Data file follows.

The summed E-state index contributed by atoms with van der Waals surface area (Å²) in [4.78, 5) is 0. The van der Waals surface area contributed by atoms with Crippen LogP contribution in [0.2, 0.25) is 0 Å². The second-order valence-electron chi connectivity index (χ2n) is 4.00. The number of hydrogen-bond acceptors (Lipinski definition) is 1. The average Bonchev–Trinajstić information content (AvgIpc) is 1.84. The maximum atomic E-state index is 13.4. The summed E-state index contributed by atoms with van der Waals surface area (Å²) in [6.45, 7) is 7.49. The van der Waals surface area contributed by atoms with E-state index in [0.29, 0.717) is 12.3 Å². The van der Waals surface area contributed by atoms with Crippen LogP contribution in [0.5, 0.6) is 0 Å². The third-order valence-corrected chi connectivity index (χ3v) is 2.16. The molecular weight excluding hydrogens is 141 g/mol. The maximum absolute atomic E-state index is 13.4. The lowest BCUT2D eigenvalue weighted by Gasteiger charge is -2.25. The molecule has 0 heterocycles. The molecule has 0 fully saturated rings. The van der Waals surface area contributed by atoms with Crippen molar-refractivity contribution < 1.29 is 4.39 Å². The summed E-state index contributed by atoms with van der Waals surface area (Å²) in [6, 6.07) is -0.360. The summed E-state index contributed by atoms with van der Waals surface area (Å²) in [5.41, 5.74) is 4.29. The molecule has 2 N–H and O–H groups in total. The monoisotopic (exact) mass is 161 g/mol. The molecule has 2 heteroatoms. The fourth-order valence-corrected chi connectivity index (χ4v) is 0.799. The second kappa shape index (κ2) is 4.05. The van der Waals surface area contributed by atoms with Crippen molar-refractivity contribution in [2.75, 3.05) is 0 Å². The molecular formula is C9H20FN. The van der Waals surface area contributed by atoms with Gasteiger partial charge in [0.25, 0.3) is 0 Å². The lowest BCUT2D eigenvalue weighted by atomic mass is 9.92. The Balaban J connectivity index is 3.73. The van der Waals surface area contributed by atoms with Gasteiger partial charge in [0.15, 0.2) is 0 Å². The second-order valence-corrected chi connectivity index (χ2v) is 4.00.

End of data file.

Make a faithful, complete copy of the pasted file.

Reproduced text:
The summed E-state index contributed by atoms with van der Waals surface area (Å²) in [4.78, 5) is 0. The van der Waals surface area contributed by atoms with Crippen LogP contribution in [0.2, 0.25) is 0 Å². The second-order valence-electron chi connectivity index (χ2n) is 4.00. The number of hydrogen-bond acceptors (Lipinski definition) is 1. The average Bonchev–Trinajstić information content (AvgIpc) is 1.84. The maximum atomic E-state index is 13.4. The summed E-state index contributed by atoms with van der Waals surface area (Å²) in [6.45, 7) is 7.49. The van der Waals surface area contributed by atoms with E-state index in [0.29, 0.717) is 12.3 Å². The van der Waals surface area contributed by atoms with Crippen LogP contribution in [0.5, 0.6) is 0 Å². The third-order valence-corrected chi connectivity index (χ3v) is 2.16. The molecular weight excluding hydrogens is 141 g/mol. The maximum absolute atomic E-state index is 13.4. The lowest BCUT2D eigenvalue weighted by Gasteiger charge is -2.25. The molecule has 0 heterocycles. The molecule has 0 fully saturated rings. The van der Waals surface area contributed by atoms with Crippen molar-refractivity contribution < 1.29 is 4.39 Å². The summed E-state index contributed by atoms with van der Waals surface area (Å²) in [6, 6.07) is -0.360. The summed E-state index contributed by atoms with van der Waals surface area (Å²) in [5.41, 5.74) is 4.29. The molecule has 2 N–H and O–H groups in total. The monoisotopic (exact) mass is 161 g/mol. The molecule has 2 heteroatoms. The fourth-order valence-corrected chi connectivity index (χ4v) is 0.799. The second kappa shape index (κ2) is 4.05. The van der Waals surface area contributed by atoms with Crippen molar-refractivity contribution in [2.75, 3.05) is 0 Å². The molecular formula is C9H20FN. The van der Waals surface area contributed by atoms with Gasteiger partial charge in [0.25, 0.3) is 0 Å². The lowest BCUT2D eigenvalue weighted by atomic mass is 9.92. The Balaban J connectivity index is 3.73. The van der Waals surface area contributed by atoms with Gasteiger partial charge in [0.15, 0.2) is 0 Å². The second-order valence-corrected chi connectivity index (χ2v) is 4.00.